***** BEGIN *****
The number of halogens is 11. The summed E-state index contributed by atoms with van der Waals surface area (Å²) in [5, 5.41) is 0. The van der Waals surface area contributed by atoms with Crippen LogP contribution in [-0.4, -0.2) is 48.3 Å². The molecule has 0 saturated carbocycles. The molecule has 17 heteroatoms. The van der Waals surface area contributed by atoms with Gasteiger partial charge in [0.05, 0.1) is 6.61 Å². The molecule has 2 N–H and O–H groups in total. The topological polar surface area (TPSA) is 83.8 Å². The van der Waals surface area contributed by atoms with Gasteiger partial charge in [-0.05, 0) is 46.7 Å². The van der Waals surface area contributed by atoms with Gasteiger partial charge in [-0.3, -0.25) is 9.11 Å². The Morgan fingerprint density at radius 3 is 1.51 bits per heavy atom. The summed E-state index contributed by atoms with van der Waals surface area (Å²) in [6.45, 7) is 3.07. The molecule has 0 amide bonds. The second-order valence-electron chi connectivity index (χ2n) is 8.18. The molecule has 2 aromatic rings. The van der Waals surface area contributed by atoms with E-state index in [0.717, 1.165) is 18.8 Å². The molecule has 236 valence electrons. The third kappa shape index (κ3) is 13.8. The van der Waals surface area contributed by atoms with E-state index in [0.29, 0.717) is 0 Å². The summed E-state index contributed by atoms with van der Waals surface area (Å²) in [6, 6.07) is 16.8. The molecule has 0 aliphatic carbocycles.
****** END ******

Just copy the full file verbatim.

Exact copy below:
The number of halogens is 11. The summed E-state index contributed by atoms with van der Waals surface area (Å²) in [5, 5.41) is 0. The van der Waals surface area contributed by atoms with Crippen LogP contribution in [-0.4, -0.2) is 48.3 Å². The molecule has 0 saturated carbocycles. The molecule has 17 heteroatoms. The van der Waals surface area contributed by atoms with Gasteiger partial charge in [0.05, 0.1) is 6.61 Å². The molecule has 2 N–H and O–H groups in total. The topological polar surface area (TPSA) is 83.8 Å². The van der Waals surface area contributed by atoms with Gasteiger partial charge in [-0.05, 0) is 46.7 Å². The van der Waals surface area contributed by atoms with Gasteiger partial charge in [-0.3, -0.25) is 9.11 Å². The Morgan fingerprint density at radius 3 is 1.51 bits per heavy atom. The summed E-state index contributed by atoms with van der Waals surface area (Å²) in [6.45, 7) is 3.07. The molecule has 0 amide bonds. The second-order valence-electron chi connectivity index (χ2n) is 8.18. The molecule has 2 aromatic rings. The van der Waals surface area contributed by atoms with E-state index in [0.717, 1.165) is 18.8 Å². The molecule has 236 valence electrons. The third kappa shape index (κ3) is 13.8. The van der Waals surface area contributed by atoms with E-state index in [0.29, 0.717) is 0 Å². The summed E-state index contributed by atoms with van der Waals surface area (Å²) in [6, 6.07) is 16.8. The molecule has 0 aliphatic carbocycles.